But for students with special needs, it is even more difficult.
A local program is helping to make sure blind students get ready for school with everything they need to succeed.
For any college-bound student, preparation is important, and technology is the key to preparation, for the visually impaired.
Proficiency in using devices like the talking keyboard is just part of the college prep training at the Jewish Guild for the Blind.
"Students that go through our pre-college program usually are very successful in college and they have a very low dropout rate," said Myra Schiff.
From digital tape recorders for college lectures, to Braille note takers, to software that enlarges the letters on a computer for those who have 'some' sight, the students are able to qualify for help from the state in securing what they need.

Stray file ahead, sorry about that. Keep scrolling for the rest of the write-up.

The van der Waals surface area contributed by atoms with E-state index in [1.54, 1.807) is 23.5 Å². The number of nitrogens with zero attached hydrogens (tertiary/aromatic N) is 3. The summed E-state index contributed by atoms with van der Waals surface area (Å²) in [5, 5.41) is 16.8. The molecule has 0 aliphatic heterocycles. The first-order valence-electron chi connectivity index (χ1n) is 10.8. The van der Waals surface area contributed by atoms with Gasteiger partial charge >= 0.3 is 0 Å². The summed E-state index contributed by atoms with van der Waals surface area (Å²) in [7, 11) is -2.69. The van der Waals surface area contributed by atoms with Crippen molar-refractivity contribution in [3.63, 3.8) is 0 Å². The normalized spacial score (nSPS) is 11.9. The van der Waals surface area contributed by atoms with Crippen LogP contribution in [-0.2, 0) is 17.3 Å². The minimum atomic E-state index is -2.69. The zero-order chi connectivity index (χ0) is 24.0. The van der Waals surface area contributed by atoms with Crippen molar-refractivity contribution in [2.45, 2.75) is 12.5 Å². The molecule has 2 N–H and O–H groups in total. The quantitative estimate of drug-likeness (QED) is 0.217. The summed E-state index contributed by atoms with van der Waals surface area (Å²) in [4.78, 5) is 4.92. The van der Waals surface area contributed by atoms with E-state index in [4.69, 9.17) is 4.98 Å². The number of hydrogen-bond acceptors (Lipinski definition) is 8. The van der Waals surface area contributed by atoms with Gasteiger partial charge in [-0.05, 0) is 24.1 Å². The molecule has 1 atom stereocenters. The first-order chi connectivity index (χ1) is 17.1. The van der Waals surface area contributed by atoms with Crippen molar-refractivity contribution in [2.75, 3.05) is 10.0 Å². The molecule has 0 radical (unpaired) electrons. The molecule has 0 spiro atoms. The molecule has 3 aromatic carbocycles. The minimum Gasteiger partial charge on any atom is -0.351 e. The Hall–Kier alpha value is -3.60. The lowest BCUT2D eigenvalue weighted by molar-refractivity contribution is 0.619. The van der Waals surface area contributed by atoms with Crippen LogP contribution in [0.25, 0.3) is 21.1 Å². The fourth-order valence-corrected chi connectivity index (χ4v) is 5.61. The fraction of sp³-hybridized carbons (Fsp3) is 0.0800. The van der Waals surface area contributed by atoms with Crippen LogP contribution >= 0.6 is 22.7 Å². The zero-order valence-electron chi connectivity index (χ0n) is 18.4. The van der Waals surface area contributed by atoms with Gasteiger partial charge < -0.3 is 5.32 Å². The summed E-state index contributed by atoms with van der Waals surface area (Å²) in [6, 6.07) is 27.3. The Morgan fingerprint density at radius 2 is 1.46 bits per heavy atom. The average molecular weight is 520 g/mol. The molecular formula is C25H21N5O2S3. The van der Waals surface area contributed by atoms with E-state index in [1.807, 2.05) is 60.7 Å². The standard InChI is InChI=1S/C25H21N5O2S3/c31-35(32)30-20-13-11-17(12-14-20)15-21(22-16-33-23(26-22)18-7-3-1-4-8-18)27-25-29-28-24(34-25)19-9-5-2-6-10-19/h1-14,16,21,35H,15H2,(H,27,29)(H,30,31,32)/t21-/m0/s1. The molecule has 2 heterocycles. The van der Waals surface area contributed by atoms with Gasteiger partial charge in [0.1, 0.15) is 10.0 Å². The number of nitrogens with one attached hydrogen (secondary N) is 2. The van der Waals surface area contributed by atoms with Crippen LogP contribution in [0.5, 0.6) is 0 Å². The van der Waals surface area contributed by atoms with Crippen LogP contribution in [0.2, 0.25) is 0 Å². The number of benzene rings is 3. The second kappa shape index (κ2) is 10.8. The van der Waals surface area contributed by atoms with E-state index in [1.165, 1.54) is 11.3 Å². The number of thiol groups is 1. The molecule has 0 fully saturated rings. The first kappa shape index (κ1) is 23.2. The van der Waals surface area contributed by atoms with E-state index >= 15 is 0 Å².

Although technology plays a major role in preparing these students for college, they are also taught, in this program, that doing college work will present a major challenge.
"It takes more time, it takes more planning, more organization; and that is true when you are a person who is blind," said Audrey Shading.
Aretha Crosson lost her sight recently, due to diabetes, and wants to go back to school to change careers. "It's going to be a new challenge, it's going to be a little more challenging than before, when I went to school, because I had sight, obviously, but I look forward to it."